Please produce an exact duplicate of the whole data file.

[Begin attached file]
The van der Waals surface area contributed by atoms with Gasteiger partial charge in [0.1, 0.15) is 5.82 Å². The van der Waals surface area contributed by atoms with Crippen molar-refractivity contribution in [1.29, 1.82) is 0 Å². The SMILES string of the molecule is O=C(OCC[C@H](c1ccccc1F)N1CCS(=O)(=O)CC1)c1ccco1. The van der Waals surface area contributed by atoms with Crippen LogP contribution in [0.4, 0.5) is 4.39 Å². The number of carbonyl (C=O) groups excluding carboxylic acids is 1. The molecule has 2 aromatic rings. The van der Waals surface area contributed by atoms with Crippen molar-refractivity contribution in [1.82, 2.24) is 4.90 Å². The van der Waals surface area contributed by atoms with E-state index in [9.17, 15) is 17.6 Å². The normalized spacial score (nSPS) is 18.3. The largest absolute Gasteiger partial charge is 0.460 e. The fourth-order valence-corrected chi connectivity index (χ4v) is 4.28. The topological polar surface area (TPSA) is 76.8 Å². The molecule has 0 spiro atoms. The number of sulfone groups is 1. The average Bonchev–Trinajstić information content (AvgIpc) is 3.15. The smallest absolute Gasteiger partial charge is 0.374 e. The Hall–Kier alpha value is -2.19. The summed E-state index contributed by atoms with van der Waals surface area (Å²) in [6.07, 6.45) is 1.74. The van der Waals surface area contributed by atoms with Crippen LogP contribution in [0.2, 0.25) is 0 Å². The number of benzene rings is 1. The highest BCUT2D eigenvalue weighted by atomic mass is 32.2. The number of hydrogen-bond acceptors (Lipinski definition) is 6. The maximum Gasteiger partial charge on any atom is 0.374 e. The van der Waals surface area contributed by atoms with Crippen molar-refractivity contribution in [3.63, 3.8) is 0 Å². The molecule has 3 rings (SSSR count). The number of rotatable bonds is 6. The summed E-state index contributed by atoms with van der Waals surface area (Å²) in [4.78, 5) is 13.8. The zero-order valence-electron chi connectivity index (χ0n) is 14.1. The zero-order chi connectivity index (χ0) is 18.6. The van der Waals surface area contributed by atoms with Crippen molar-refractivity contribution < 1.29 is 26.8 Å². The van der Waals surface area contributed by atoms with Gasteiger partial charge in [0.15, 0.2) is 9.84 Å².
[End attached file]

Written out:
The van der Waals surface area contributed by atoms with Gasteiger partial charge in [0.1, 0.15) is 5.82 Å². The van der Waals surface area contributed by atoms with Crippen molar-refractivity contribution in [1.29, 1.82) is 0 Å². The SMILES string of the molecule is O=C(OCC[C@H](c1ccccc1F)N1CCS(=O)(=O)CC1)c1ccco1. The van der Waals surface area contributed by atoms with Crippen LogP contribution in [0.4, 0.5) is 4.39 Å². The number of carbonyl (C=O) groups excluding carboxylic acids is 1. The molecule has 2 aromatic rings. The van der Waals surface area contributed by atoms with Crippen molar-refractivity contribution in [1.82, 2.24) is 4.90 Å². The van der Waals surface area contributed by atoms with E-state index in [9.17, 15) is 17.6 Å². The normalized spacial score (nSPS) is 18.3. The largest absolute Gasteiger partial charge is 0.460 e. The fourth-order valence-corrected chi connectivity index (χ4v) is 4.28. The topological polar surface area (TPSA) is 76.8 Å². The molecule has 0 spiro atoms. The number of sulfone groups is 1. The average Bonchev–Trinajstić information content (AvgIpc) is 3.15. The smallest absolute Gasteiger partial charge is 0.374 e. The Hall–Kier alpha value is -2.19. The summed E-state index contributed by atoms with van der Waals surface area (Å²) in [6.07, 6.45) is 1.74. The van der Waals surface area contributed by atoms with Crippen LogP contribution in [0.2, 0.25) is 0 Å². The number of benzene rings is 1. The highest BCUT2D eigenvalue weighted by atomic mass is 32.2. The number of hydrogen-bond acceptors (Lipinski definition) is 6. The maximum Gasteiger partial charge on any atom is 0.374 e. The van der Waals surface area contributed by atoms with Crippen molar-refractivity contribution in [3.63, 3.8) is 0 Å². The molecule has 3 rings (SSSR count). The number of rotatable bonds is 6. The summed E-state index contributed by atoms with van der Waals surface area (Å²) in [4.78, 5) is 13.8. The zero-order valence-electron chi connectivity index (χ0n) is 14.1. The zero-order chi connectivity index (χ0) is 18.6. The van der Waals surface area contributed by atoms with Crippen molar-refractivity contribution < 1.29 is 26.8 Å². The van der Waals surface area contributed by atoms with Gasteiger partial charge in [0.15, 0.2) is 9.84 Å².